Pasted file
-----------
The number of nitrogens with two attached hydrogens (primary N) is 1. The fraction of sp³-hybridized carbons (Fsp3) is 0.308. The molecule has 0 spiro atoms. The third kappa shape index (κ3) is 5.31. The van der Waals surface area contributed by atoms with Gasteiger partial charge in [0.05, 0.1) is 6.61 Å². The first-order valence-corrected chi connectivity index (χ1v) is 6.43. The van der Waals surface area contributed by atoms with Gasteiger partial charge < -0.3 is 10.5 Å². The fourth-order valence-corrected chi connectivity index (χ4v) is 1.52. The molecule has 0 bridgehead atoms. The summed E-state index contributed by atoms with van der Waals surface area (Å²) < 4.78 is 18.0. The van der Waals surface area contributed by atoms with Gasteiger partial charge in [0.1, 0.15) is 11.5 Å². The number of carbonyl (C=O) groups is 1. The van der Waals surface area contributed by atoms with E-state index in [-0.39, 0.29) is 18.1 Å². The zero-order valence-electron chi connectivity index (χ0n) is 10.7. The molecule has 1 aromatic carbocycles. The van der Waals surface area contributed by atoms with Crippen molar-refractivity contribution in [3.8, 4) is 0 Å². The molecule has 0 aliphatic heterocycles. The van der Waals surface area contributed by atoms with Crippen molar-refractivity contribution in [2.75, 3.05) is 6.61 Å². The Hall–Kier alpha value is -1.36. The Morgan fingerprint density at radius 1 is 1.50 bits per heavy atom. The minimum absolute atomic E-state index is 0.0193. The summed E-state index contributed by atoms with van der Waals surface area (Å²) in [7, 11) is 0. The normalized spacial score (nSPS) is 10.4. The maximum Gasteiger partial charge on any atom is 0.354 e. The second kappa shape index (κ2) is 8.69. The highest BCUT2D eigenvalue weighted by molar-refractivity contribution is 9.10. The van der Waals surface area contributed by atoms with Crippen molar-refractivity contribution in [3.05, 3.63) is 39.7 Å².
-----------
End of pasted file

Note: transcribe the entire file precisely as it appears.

The number of nitrogens with two attached hydrogens (primary N) is 1. The fraction of sp³-hybridized carbons (Fsp3) is 0.308. The molecule has 0 spiro atoms. The third kappa shape index (κ3) is 5.31. The van der Waals surface area contributed by atoms with Gasteiger partial charge in [0.05, 0.1) is 6.61 Å². The first-order valence-corrected chi connectivity index (χ1v) is 6.43. The van der Waals surface area contributed by atoms with Gasteiger partial charge < -0.3 is 10.5 Å². The fourth-order valence-corrected chi connectivity index (χ4v) is 1.52. The molecule has 0 bridgehead atoms. The summed E-state index contributed by atoms with van der Waals surface area (Å²) < 4.78 is 18.0. The van der Waals surface area contributed by atoms with Gasteiger partial charge in [0.1, 0.15) is 11.5 Å². The number of carbonyl (C=O) groups is 1. The van der Waals surface area contributed by atoms with E-state index in [-0.39, 0.29) is 18.1 Å². The zero-order valence-electron chi connectivity index (χ0n) is 10.7. The molecule has 1 aromatic carbocycles. The van der Waals surface area contributed by atoms with Crippen molar-refractivity contribution in [3.8, 4) is 0 Å². The molecule has 0 aliphatic heterocycles. The van der Waals surface area contributed by atoms with Crippen molar-refractivity contribution in [2.75, 3.05) is 6.61 Å². The Hall–Kier alpha value is -1.36. The Morgan fingerprint density at radius 1 is 1.50 bits per heavy atom. The minimum absolute atomic E-state index is 0.0193. The summed E-state index contributed by atoms with van der Waals surface area (Å²) in [7, 11) is 0. The normalized spacial score (nSPS) is 10.4. The maximum Gasteiger partial charge on any atom is 0.354 e. The second kappa shape index (κ2) is 8.69. The highest BCUT2D eigenvalue weighted by molar-refractivity contribution is 9.10. The van der Waals surface area contributed by atoms with Crippen molar-refractivity contribution in [3.05, 3.63) is 39.7 Å².